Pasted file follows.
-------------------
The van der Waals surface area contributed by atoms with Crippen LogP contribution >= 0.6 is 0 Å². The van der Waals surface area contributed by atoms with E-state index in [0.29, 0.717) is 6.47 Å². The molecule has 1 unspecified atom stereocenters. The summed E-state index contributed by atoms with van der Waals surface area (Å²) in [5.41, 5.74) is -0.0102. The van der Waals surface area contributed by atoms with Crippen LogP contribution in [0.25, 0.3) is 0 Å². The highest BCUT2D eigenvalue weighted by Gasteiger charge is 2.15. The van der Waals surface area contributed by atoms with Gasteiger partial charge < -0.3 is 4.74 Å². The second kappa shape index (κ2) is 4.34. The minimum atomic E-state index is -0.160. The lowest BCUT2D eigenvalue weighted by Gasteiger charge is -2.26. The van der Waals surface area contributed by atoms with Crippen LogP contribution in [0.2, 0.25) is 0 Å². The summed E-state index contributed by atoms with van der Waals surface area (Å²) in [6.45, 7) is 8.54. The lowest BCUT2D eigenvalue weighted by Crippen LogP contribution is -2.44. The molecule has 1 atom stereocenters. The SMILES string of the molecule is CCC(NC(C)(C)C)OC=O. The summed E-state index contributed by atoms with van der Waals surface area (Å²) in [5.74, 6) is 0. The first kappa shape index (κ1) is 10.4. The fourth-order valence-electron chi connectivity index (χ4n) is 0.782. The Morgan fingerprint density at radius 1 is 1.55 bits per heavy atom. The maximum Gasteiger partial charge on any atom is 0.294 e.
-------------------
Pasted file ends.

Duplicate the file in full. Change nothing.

The van der Waals surface area contributed by atoms with Crippen LogP contribution >= 0.6 is 0 Å². The van der Waals surface area contributed by atoms with E-state index in [0.29, 0.717) is 6.47 Å². The molecule has 1 unspecified atom stereocenters. The summed E-state index contributed by atoms with van der Waals surface area (Å²) in [5.41, 5.74) is -0.0102. The van der Waals surface area contributed by atoms with Crippen LogP contribution in [0.25, 0.3) is 0 Å². The highest BCUT2D eigenvalue weighted by Gasteiger charge is 2.15. The van der Waals surface area contributed by atoms with Gasteiger partial charge < -0.3 is 4.74 Å². The second kappa shape index (κ2) is 4.34. The minimum atomic E-state index is -0.160. The lowest BCUT2D eigenvalue weighted by Gasteiger charge is -2.26. The van der Waals surface area contributed by atoms with Crippen LogP contribution in [0.2, 0.25) is 0 Å². The summed E-state index contributed by atoms with van der Waals surface area (Å²) in [6.45, 7) is 8.54. The lowest BCUT2D eigenvalue weighted by Crippen LogP contribution is -2.44. The molecule has 1 atom stereocenters. The SMILES string of the molecule is CCC(NC(C)(C)C)OC=O. The summed E-state index contributed by atoms with van der Waals surface area (Å²) in [5.74, 6) is 0. The first kappa shape index (κ1) is 10.4. The fourth-order valence-electron chi connectivity index (χ4n) is 0.782. The Morgan fingerprint density at radius 1 is 1.55 bits per heavy atom. The maximum Gasteiger partial charge on any atom is 0.294 e.